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Reader searches with romanized version of non-Latin script
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"As a Reader, I want to search using a Latinized transliteration of my native script, so that I don't have to swap my device's character set to search for pages."

On Hebrew and Russian wikis, the DWIM gadget will detect if a Latin script string has results under a given threshold, and will do a second search with transliterated characters if so. Desktop Web team wants this enabled at the API level instead of in the client, to save an HTTP hit.

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Feedback from @Anomie

doesn't seem like it belongs in the API layer. If it's done server-side, I'd say it should be done inside the backend (e.g. CirrusSearch) along with other kinds of query rewriting. Much like how currently does "Showing results for washington. No results found for Washingtxn."

What @Anomie said I support. Did you talk to the Search Platform team about this?

We've (@TJones) talked about this in the past, but it never made it high enough up the priority list. Essentially the existing language detection code can be re-purposed to detect the language of "hebrew but transliterated to qwerty", after which it can transliterate and run a second-try search (the "Showing results for washington. No results found for Washingtxn") if the first search has poor enough results. There is nothing ground breaking here, but it would have to be prioritized as it will take some time to work out properly without simply doubling the query load for certain languages.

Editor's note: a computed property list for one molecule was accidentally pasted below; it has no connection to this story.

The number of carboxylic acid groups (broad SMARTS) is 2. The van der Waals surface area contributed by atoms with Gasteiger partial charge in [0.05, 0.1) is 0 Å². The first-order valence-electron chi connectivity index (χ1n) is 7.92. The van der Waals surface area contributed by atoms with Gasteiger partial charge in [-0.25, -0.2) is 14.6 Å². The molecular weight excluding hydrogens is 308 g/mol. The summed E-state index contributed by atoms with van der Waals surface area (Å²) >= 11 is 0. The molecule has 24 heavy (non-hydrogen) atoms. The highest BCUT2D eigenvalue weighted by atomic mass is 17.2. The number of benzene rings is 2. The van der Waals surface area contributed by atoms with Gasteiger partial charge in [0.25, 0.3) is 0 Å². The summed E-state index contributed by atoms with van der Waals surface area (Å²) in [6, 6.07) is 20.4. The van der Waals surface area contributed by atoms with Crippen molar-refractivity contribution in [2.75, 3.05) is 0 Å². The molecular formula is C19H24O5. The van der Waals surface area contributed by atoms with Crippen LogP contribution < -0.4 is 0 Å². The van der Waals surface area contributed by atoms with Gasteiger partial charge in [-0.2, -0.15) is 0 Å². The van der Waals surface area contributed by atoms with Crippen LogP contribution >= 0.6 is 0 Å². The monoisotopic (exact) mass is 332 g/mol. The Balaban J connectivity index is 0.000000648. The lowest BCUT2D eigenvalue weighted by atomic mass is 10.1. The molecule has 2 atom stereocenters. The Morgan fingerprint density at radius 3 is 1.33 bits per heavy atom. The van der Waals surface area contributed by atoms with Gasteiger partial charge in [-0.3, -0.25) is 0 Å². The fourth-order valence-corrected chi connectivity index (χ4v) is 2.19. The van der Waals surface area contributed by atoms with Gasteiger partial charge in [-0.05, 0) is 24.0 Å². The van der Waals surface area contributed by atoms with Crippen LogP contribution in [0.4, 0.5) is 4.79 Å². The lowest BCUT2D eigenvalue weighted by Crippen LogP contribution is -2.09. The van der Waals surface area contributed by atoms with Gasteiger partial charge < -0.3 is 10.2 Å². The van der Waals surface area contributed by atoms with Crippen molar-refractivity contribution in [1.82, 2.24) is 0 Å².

Low priority; we'll be disappointed but this isn't 100% necessary to ship.

The approach taken by DWIM is query expansion. This works as long as the transliteration from latin to the non-latin script is unambiguous. For cases where the transliteration from latin script is ambiguous, but the transliteration to latin is clear, putting a transliterated version of the text into the search index, similar to how case folding is done, would be preferable for performance and reliability.

I left comments on the talk page for Core REST API in MediaWiki Epic 1.5 about this almost 2 weeks ago, but I guess no one saw it.

DWIM and transliteration (Latinized or otherwise) are two completely different things.

From the talk page:

DWIM, which is currently installed on Russian and Hebrew Wikipedias (and maybe other projects) catches wrong-keyboard mistakes. If I switch to the Russian keyboard and type "dwim" I get "вцшь", on the Hebrew keyboard it's "ג'ןצ". These are not transliterations, and the output is usually gibberish (but recoverable).
Transliteration is much more difficult: the wrong-keyboard mapping is one-to-one and exact (as long as you commit to a particular pair of keyboards), but transliteration can be much harder, and depends not just on the scripts, but also the languages you are transliterating to and from.
For example, Щедрин is transliterated as Shchedrin in English, Sxedrín in Catalan, Ščedrin in Czech, Sjtjedrin in Danish, Schtschedrin in German, Chtchedrine in French, etc. This can be true for any name with Щ in it. Чайковский, on the other hand, is Tchaikovsky in English, instead of the expected Chaikovsky because we adopted the French spelling for.. uh.. "historical reasons".
Crimean Tatar transliteration is word-specific (and depends in part on what language the word came into the language from) and full of exception cases. This code is based on the same source as the Crimean Tatar transliteration used on
I'm less familar with the Indic languages—@santhosh knows a ton about them, though—but I believe the transliteration between them is usually/often/sometimes? straightforward, but I worry that the transliteration into English or other langauges using the Latin alphabet may be variable, as with Cyrillic.
Anyway, it would be good to decide which use case you are supporting (maybe both!)—just don't conflate the two!

Another issue is that DWIM is for the completion suggester (the upper right/left search box on wiki pages) which only matches against titles. Both full-blown support for the wrong keyboard and "using a Latinized transliteration of my native script"—which again are completely different things—are for full-text searching and are much more complicated.